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TecTiles will be available through the four major U.S. carriers Verizon, AT&T, Sprint and T-Mobile

Samsung introduced a new near field communications (NFC) accessory this week that packs a lot of punch into one tiny sticker.

The stickers, called TecTiles, are coupled with NFC-enabled phones and prompt several different actions with a simple tap. More specifically, the TecTiles have built-in NFC chips that are programmed to launch a number of commands, such as sending text messages, changing phone settings, sharing contact information and launching apps.

Near field communication, or NFC technology, is a set of short-range, wireless technologies that allows mobile devices to interact with specialized readers in order to make everyday payments

Samsung plans on releasing TecTiles for its own NFC-enabled smartphones, including the Galaxy Nexus, the Galaxy S II, the Nexus S 4G, the Galaxy S Blaze 4G and the Galaxy S III.

"With millions of NFC-enabled Samsung Galaxy smartphones currently in the market and the arrival of our flagship device Galaxy S III, Samsung saw an opportunity to expand the value of NFC beyond mobile payments," said Dale Sohn, president of Samsung Telecommunications America. "The launch of Samsung TecTiles is another example of Samsung's ability to innovate new products and applications that improve the way we use our mobile devices for everyday tasks."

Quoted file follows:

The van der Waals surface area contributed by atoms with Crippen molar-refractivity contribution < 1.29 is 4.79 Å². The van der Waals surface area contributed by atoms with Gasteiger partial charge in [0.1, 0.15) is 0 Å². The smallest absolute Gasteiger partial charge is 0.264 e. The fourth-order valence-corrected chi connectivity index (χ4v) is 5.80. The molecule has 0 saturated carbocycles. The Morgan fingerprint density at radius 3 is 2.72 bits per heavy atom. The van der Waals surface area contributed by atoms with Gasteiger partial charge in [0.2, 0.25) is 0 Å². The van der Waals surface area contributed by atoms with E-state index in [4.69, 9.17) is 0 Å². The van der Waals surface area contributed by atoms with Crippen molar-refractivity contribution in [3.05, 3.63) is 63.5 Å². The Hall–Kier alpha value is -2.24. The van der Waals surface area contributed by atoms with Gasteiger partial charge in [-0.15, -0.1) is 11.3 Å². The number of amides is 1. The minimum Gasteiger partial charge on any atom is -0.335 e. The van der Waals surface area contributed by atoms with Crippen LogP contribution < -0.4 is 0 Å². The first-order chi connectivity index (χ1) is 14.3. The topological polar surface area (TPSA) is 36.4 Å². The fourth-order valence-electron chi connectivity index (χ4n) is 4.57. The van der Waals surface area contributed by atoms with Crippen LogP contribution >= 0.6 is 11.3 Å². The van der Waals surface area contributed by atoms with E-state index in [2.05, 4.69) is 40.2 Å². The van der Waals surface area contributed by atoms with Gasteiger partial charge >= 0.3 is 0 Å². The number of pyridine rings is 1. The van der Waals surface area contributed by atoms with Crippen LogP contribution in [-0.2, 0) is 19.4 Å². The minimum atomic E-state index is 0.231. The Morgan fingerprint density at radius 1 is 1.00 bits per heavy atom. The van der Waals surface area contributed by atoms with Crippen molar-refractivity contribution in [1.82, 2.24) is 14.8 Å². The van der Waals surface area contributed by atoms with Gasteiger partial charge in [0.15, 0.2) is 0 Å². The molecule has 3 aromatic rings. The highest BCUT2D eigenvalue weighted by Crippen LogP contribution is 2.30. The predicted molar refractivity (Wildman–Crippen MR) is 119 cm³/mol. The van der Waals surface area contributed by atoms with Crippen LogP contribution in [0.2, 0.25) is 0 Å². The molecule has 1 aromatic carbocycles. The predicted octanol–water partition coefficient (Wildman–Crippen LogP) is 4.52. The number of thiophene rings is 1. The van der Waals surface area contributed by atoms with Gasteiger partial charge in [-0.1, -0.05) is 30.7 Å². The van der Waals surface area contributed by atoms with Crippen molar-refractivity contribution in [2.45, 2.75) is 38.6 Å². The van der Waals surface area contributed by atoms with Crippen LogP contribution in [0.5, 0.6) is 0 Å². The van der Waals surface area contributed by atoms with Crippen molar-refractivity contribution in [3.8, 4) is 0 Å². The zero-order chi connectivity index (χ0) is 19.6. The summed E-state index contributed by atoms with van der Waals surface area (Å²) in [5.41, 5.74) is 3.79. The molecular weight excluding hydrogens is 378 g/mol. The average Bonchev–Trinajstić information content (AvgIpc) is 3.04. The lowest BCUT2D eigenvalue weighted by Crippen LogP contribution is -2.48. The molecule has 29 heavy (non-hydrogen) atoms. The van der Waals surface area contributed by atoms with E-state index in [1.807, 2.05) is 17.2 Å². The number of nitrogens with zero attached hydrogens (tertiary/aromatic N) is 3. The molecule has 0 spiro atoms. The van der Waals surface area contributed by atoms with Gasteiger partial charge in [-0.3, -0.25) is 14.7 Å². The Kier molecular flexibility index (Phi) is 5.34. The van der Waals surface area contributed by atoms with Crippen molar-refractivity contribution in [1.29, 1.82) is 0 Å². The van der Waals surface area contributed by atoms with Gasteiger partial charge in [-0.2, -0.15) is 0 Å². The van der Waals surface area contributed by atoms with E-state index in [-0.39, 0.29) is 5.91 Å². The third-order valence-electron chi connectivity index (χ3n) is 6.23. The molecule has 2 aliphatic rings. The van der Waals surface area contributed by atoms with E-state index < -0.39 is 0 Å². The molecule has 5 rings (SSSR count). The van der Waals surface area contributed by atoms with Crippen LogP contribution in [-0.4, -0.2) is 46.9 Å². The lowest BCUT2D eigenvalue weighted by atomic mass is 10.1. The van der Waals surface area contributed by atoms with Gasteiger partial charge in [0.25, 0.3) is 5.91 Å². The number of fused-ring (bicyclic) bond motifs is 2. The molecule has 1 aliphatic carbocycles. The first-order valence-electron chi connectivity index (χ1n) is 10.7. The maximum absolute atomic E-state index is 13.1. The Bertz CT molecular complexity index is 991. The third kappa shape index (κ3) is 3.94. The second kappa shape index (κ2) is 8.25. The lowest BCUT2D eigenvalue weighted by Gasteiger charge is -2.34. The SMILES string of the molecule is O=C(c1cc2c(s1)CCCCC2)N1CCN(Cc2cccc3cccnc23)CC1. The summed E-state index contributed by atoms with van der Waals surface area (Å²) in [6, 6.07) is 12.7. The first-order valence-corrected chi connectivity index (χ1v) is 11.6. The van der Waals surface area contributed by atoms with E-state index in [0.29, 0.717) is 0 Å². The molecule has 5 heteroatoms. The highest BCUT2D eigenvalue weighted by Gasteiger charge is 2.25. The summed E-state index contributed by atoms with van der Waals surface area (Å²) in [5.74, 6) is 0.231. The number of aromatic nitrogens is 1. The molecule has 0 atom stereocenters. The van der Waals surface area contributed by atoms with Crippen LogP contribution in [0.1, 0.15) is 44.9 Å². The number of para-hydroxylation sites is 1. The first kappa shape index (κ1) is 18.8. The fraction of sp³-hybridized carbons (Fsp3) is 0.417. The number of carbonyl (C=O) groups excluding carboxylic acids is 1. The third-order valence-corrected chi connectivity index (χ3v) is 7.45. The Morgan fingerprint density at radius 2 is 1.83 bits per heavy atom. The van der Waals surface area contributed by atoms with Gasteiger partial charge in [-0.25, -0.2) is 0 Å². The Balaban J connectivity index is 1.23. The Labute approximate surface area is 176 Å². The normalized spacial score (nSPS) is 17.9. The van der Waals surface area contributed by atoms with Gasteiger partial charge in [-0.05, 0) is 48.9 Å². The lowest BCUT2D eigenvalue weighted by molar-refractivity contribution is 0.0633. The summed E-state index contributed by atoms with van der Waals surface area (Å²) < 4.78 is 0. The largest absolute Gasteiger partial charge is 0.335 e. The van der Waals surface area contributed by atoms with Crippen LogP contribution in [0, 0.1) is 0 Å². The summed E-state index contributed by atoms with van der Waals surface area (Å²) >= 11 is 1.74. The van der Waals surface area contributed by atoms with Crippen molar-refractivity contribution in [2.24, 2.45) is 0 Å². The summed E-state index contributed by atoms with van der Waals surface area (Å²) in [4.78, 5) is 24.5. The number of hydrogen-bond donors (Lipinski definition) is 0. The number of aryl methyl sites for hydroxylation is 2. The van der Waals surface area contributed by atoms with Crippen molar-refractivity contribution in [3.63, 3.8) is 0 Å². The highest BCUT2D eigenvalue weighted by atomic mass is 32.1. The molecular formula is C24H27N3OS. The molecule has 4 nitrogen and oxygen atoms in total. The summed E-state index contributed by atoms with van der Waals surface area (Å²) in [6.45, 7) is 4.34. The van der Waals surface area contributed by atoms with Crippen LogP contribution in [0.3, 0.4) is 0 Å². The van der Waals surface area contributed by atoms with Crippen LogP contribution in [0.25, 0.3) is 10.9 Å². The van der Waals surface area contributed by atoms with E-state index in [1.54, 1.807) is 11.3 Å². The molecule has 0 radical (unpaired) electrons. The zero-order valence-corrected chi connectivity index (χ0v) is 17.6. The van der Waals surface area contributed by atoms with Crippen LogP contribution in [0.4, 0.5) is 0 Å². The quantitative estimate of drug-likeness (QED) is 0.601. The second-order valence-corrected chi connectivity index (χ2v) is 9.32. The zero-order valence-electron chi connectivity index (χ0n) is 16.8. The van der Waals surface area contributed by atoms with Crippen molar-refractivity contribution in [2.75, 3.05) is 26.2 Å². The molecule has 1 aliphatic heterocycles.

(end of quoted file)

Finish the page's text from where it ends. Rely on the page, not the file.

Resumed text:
Some of these everyday tasks include setting a phone to silent, joining a Wi-Fi network, make a phone call, show an address on a map, check in on Foursquare, "Like" something on Facebook, tweet on Twitter and open up a specific website. A simple tap of your phone can accomplish this.

The TecTiles can be programmed up to 100,000 times using a free Android app called Samsung TecTiles. The TecTiles will be sold for $15 for a pack of five, and will be available through the four major U.S. carriers Verizon, AT&T, Sprint and T-Mobile.

Samsung's heightened commitment to NFC technology is likely due to its upcoming venture with Visa, where the two will join forces for the London 2012 Olympics. The two will offer a NFC mobile payment service via the Olympics and Paralympics Games mobile handset, which will utilize Visa's payment application.

Source: Samsung



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By alibhai on 6/15/2012 5:38:33 PM , Rating: 2
Among technology's previous generation of Next Big Things, we heard a lot of talk about the potential of NFC (Near-Field Communication). Smartphone manufacturers were excited enough to start putting NFC on over 40 production models in 2011 alone -- despite the fact that there were very few real-world applications. Google tried to jump-start NFC with an ambitious Google Wallet project, and Samsung's recently unveiled TecTiles hopes to make app-loving users excited about the possibilities.

First, the basics. NFC is a form of RFID (Radio Frequency Identification) that operates in an extremely short range. NFC devices need to be (almost) close enough to touch, which reduces but does not eliminate external interference -- intentional, or otherwise. Unlike the similar Bluetooth specification, the NFC connection does not require pairing; any two devices can make a connection.
NFC has an 'effective' range of 10 centimeters; in other words, you need to get a pair of NFC devices (smart or dumb) within the 10 cm range (roughly 4 inches apart) to establish a connection.

source http://su.pr/29pq0Q




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